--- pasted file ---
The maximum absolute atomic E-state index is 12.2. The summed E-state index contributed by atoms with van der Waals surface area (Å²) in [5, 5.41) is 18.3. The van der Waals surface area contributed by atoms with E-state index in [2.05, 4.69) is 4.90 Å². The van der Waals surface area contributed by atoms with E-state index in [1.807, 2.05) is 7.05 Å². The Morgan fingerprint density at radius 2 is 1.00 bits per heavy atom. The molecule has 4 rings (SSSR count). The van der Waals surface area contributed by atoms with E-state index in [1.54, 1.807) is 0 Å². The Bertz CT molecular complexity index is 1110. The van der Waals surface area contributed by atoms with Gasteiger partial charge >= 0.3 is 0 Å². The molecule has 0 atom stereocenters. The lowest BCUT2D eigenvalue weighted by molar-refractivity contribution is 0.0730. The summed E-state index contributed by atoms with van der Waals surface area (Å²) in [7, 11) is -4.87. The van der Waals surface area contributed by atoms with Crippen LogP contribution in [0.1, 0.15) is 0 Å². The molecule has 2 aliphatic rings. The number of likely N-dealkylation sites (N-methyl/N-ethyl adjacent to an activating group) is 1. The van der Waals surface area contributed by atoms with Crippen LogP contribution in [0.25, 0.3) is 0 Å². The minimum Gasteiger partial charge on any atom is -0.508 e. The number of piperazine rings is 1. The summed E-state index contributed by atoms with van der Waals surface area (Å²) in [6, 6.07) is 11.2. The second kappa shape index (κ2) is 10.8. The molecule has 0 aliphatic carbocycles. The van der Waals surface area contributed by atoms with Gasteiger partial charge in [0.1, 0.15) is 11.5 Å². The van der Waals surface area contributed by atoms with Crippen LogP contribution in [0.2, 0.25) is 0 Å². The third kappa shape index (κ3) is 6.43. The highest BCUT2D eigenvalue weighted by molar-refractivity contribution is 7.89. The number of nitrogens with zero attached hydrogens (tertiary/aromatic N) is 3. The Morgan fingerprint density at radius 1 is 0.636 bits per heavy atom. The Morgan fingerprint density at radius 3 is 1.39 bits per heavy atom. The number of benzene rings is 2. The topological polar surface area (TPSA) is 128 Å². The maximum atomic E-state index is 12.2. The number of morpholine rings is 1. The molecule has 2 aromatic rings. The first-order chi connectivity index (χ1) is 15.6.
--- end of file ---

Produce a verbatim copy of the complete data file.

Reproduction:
The maximum absolute atomic E-state index is 12.2. The summed E-state index contributed by atoms with van der Waals surface area (Å²) in [5, 5.41) is 18.3. The van der Waals surface area contributed by atoms with E-state index in [2.05, 4.69) is 4.90 Å². The van der Waals surface area contributed by atoms with E-state index in [1.807, 2.05) is 7.05 Å². The Morgan fingerprint density at radius 2 is 1.00 bits per heavy atom. The molecule has 4 rings (SSSR count). The van der Waals surface area contributed by atoms with E-state index in [1.54, 1.807) is 0 Å². The Bertz CT molecular complexity index is 1110. The van der Waals surface area contributed by atoms with Gasteiger partial charge >= 0.3 is 0 Å². The molecule has 0 atom stereocenters. The lowest BCUT2D eigenvalue weighted by molar-refractivity contribution is 0.0730. The summed E-state index contributed by atoms with van der Waals surface area (Å²) in [7, 11) is -4.87. The van der Waals surface area contributed by atoms with Crippen LogP contribution in [0.1, 0.15) is 0 Å². The molecule has 2 aliphatic rings. The number of likely N-dealkylation sites (N-methyl/N-ethyl adjacent to an activating group) is 1. The van der Waals surface area contributed by atoms with Crippen LogP contribution in [0.25, 0.3) is 0 Å². The minimum Gasteiger partial charge on any atom is -0.508 e. The number of piperazine rings is 1. The summed E-state index contributed by atoms with van der Waals surface area (Å²) in [6, 6.07) is 11.2. The second kappa shape index (κ2) is 10.8. The molecule has 0 aliphatic carbocycles. The van der Waals surface area contributed by atoms with Gasteiger partial charge in [0.1, 0.15) is 11.5 Å². The van der Waals surface area contributed by atoms with Crippen LogP contribution in [0.2, 0.25) is 0 Å². The third kappa shape index (κ3) is 6.43. The highest BCUT2D eigenvalue weighted by molar-refractivity contribution is 7.89. The number of nitrogens with zero attached hydrogens (tertiary/aromatic N) is 3. The Morgan fingerprint density at radius 1 is 0.636 bits per heavy atom. The Morgan fingerprint density at radius 3 is 1.39 bits per heavy atom. The number of benzene rings is 2. The topological polar surface area (TPSA) is 128 Å². The maximum atomic E-state index is 12.2. The number of morpholine rings is 1. The molecule has 2 aromatic rings. The first-order chi connectivity index (χ1) is 15.6.